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Iowa young farmers seek legislative change

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A new state law would enable the state’s agricultural exemption to apply to all farms regardless of size. HSB 239, sponsored by Rep. Bobby Kaufmann, is a response to the current needs of beginning farmers in Iowa.

The bill would allow small scale sustainable farming ventures access to the agricultural exemption from zoning. If approved by the Iowa legislature it would improve farm economics for beginning farmers and enable efforts such as on-farm education, events and markets that allow for consumers to experience, understand and appreciate the farms where food is grown.   

Rep. Kaufmann a beginning farmer himself states: "We need farmers on the land now. In Iowa from 2013 to 2017 we lost 1600 farms. We don't have a lot of time to change the tide. This young farmer bill will bring young people back into farming. I intend to push it through this session."

Kate Edwards, a young vegetable farmer following organic practices, explains, “Our states water quality is dependent on creating opportunities for a proliferation of small sustainable farming operations. As a young farmer, I need access to the zoning and building code exemptions in order to make an economically viable farm.”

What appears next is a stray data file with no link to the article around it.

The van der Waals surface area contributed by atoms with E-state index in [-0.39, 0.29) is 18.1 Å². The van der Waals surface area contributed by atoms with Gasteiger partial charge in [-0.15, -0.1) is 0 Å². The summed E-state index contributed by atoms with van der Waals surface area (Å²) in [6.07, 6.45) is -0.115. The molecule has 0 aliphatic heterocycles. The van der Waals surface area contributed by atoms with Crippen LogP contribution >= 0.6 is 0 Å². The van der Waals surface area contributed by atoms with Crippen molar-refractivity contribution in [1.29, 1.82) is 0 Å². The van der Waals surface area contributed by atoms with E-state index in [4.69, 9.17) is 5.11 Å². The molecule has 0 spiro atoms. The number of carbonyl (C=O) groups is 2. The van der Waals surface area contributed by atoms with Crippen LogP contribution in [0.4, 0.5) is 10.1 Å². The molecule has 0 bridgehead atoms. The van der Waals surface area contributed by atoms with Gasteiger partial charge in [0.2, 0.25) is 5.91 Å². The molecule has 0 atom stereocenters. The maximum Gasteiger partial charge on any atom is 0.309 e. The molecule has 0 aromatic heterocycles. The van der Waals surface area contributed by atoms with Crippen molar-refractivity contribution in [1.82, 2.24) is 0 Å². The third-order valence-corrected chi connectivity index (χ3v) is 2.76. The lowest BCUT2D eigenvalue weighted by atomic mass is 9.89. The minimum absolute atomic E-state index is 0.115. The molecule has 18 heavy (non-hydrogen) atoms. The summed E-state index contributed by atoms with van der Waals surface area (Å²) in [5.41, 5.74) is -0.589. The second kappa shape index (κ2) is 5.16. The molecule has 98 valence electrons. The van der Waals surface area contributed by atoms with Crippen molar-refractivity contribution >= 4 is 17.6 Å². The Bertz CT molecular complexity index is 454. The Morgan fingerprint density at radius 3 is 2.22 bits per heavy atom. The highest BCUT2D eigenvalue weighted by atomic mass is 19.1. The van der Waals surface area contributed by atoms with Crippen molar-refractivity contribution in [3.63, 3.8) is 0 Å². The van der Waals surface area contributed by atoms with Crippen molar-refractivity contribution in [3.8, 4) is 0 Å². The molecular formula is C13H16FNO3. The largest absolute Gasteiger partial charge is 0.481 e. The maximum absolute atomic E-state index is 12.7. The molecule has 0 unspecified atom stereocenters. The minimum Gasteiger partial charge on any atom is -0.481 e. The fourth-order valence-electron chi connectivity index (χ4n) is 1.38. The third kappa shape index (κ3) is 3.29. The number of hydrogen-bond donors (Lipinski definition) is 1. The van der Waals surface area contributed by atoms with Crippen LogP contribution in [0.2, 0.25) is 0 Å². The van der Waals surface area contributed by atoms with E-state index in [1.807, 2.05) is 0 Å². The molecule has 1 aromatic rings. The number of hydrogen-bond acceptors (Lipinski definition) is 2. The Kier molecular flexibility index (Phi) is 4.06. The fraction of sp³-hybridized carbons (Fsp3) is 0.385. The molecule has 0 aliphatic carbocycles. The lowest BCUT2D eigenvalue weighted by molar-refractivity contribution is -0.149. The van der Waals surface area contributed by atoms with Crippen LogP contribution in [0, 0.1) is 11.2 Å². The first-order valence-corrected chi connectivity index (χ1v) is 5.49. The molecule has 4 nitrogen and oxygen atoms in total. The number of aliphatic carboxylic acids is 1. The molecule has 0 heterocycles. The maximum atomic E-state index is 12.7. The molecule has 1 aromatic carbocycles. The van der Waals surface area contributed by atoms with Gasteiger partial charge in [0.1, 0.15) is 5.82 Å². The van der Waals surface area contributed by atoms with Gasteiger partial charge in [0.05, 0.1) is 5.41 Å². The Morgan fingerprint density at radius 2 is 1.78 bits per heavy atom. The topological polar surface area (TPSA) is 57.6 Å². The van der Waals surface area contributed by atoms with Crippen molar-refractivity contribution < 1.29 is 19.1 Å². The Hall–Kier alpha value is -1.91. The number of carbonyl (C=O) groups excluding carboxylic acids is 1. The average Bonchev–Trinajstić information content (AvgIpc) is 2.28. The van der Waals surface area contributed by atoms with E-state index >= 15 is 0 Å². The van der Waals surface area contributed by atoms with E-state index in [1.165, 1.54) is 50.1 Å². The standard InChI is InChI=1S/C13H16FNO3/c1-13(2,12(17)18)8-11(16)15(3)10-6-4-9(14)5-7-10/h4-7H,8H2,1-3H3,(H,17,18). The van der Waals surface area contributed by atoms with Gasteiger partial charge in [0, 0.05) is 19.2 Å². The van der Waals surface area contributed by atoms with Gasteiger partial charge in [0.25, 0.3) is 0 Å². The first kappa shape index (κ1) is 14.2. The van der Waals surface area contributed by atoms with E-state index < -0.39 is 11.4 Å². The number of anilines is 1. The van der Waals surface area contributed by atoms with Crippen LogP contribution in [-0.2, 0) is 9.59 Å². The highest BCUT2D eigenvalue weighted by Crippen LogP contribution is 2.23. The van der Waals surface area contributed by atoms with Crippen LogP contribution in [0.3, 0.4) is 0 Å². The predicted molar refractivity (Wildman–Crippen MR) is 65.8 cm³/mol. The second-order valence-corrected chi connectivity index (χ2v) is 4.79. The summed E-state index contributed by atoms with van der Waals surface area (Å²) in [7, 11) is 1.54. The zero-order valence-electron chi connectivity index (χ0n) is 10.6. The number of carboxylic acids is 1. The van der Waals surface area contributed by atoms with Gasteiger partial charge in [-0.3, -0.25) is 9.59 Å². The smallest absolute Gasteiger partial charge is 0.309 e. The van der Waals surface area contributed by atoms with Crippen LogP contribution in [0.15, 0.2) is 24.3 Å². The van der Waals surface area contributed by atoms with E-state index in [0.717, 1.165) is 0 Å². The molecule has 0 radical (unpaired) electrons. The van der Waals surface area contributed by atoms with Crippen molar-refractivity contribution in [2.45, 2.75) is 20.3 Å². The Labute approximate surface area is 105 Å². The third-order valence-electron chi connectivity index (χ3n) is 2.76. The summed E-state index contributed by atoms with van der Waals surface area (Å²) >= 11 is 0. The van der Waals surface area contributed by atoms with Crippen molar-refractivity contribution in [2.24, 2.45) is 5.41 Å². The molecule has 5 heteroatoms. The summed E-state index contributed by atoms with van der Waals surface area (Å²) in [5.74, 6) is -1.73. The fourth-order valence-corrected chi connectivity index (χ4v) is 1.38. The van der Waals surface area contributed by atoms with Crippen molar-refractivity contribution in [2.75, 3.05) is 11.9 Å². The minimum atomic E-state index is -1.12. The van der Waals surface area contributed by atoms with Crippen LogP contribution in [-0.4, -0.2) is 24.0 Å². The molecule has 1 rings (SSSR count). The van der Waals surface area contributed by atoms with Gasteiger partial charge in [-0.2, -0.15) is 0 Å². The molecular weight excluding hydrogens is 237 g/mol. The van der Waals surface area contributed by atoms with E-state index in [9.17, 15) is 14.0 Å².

In the latest census, the average age of farmers in Iowa increased to 58 years and 35% of landowners are over 75. Changes to the Iowa Code are what we need in Iowa to allow more young farmers on the land.

Many young people want to farm in Iowa, but face barriers to entry. A lack of capital leads young people to start on smaller acreages and grow higher value specialty crops.  With the low margins in agriculture, if farms on smaller acreages aren’t considered ag exempt, it can make farming cost-prohibitive. These barriers are often greater and more complex for certain groups including people of color.

Farms in Iowa, by state law, are exempt from zoning and building codes.

“Without this exemption, row-crop and livestock farmers wouldn’t survive economically and specialty crop farmers need to be granted this same exemption.”  Wade Dooley, a sixth-generation farmer on a Century Farm in Marshall County said.

While larger farms have these exemptions, counties have not been uniformly applying this to smaller specialty crop farmers. After years of addressing this on the local level, young farmers across the state have realized that this issue is facing small sustainable farmers statewide. Updates to the Iowa Code are needed to serve all modern farmers.